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    Reagan,Gorbachev summit

    Reykjavik Summit Between Gorbachev, Reagan as Stairway to Peace

    © AP Photo / Scott Stewart
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    Tuesday marks the 30th anniversary of the meeting between then Soviet leader Mikhail Gorbachev and then US President Ronald Reagan in Reykjavik, Iceland, one of key turning points in the Cold War.

    MOSCOW (Sputnik) — The Reykjavik Summit, that took place on October 11-12, 1986, was the second in a series of Soviet-US summit meetings in 1985-1988 that changed bilateral relations and the international situation dramatically. The two superpowers transited from open confrontation to a policy of compromise and agreements, primarily on nuclear disarmament.

    The first such meeting of Soviet and US leaders, which was held after a long time at the US initiative in Geneva in November 1985, did not produce any practical results. The United States could not accept the Soviet proposal on a large-scale reduction of strategic nuclear forces, which Gorbachev conditioned on the curtailment of the 1983 US Strategic Defense Initiative (SDI) program. The talks ended with the adoption of a noncommittal joint statement, which said that the sides "have agreed that a nuclear war cannot be won and must never be fought."

    At the same time, the Geneva summit drew the line under a period when the United States preferred harsh pressure on the Soviet Union to talks.

    The US and Soviet leaders sharply elevated the level of discussions by stopping the practice of the lengthy drafting of agreements by experts. Military and political talks were never held in this manner before. Although Gorbachev and Reagan appeared to like each other, this did not do much to break the impasse in bilateral relations much. Washington believed that the Soviet Union’s economic problems would force Gorbachev to accept US conditions for the nuclear disarmament he had proposed. Seeking to give a fresh impetus to the disarmament talks, Gorbachev suggested a new meeting, this time in Iceland, halfway between the United States and the Soviet Union.

    The Soviet delegation arrived in Reykjavik with a package of proposals which provided for the destruction of all strategic offensive armaments within 10 years, including ground-based intercontinental ballistic missiles and submarine- and air-launched ballistic missiles. Another proposal was to liquidate intermediate-range missiles (INF), which the United States and the Soviet Union deployed in Western and Eastern Europe in the late 1970s and early 1980s. But the main condition of the Soviet package was the termination of the SDI program.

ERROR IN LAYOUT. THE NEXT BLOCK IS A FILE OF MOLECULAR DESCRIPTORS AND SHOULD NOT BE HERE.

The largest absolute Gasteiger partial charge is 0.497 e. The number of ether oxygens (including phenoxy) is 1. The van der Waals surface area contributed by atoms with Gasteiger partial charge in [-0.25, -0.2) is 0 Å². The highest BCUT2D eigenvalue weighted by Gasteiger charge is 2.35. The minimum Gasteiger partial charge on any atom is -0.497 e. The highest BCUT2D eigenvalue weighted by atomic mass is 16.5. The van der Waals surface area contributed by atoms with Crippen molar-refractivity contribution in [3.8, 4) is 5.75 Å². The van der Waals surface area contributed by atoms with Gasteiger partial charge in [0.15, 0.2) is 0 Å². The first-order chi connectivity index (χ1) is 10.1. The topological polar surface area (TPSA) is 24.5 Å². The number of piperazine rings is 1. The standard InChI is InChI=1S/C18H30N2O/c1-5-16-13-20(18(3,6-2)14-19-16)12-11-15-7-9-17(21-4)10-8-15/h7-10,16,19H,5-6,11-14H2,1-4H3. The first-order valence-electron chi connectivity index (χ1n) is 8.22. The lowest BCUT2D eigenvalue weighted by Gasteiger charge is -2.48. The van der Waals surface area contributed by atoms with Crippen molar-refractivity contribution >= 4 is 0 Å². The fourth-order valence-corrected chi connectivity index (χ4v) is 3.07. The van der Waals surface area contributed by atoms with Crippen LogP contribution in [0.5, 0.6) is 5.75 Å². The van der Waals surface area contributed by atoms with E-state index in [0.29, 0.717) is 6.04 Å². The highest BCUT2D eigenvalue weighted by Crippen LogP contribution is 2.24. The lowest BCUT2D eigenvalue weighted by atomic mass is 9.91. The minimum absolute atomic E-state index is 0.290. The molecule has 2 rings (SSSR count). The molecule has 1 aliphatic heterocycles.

The documents were to be signed during Gorbachev’s subsequent visit to Washington, the date for which depended on the Reykjavik agreements. On the first day of the talks, Reagan indicated that he likes the proposals on strategic nuclear weapons and the INF. In the early hours of October 12, Soviet and US experts coordinated strategic nuclear reduction ceilings for the first five-year period: 6,000 nuclear charges and 1,500 delivery vehicles on either side.

    Presentation of Gorbachev in Life book
    © Sputnik / Ramil Sitdikov
    Like in Geneva the year before, the key US objection concerned the SDI program, which the Soviet Union believed to contradict the 1972 ABM Treaty. When the US delegation proposed amending the ABM Treaty, the Soviet delegation responded that it should include a provision preventing the parties from withdrawing from this treaty for the next 10 years, until their strategic arms are liquidated, and to confine SDI technology and research to laboratories. Reagan said this restriction on the SDI program would effectively prevent further work on the program. Gorbachev said that he did "everything possible, if not more" to reach an agreement.

    Therefore, the second US-Soviet summit failed, too. Like after Geneva, bilateral relations deteriorated, and Reagan announced the resumption of a crusade against the Soviet Union in early 1987.

    The Soviet disarmament proposals had a major effect on the international community and also strengthened Gorbachev’s international prestige, although part of the Soviet military were firmly against his policies.

    After the Reykjavik failure, the Soviet Union abandoned the package approach to disarmament. INF issues were formulated as a separate item by the spring of 1987, and by fall the parties coordinated a framework agreement based on a Zero Option solution. Under it, the parties’ shorter- and intermediate-range missiles were not just to be removed from Europe/the European part of the Soviet Union, which they discussed in Reykjavik, but to be liquidated.

    The INF Treaty was signed during Gorbachev’s visit to Washington on December 8, 1987. For the first time ever, the United States and the Soviet Union pledged to liquidate an entire class of nuclear missiles: shorter- and intermediate-range missiles with respective ranges of 500-1,000 kilometers (310 — 620 miles) and 1,000-5,500 kilometers.

    The Soviet Union subsequently liquidated 1,752 ground-based ballistic and cruise missiles, and the United States 859 missiles.

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    Cold War, Reykjavik Summit, Ronald Reagan, Mikhail Gorbachev, Soviet Union, United States
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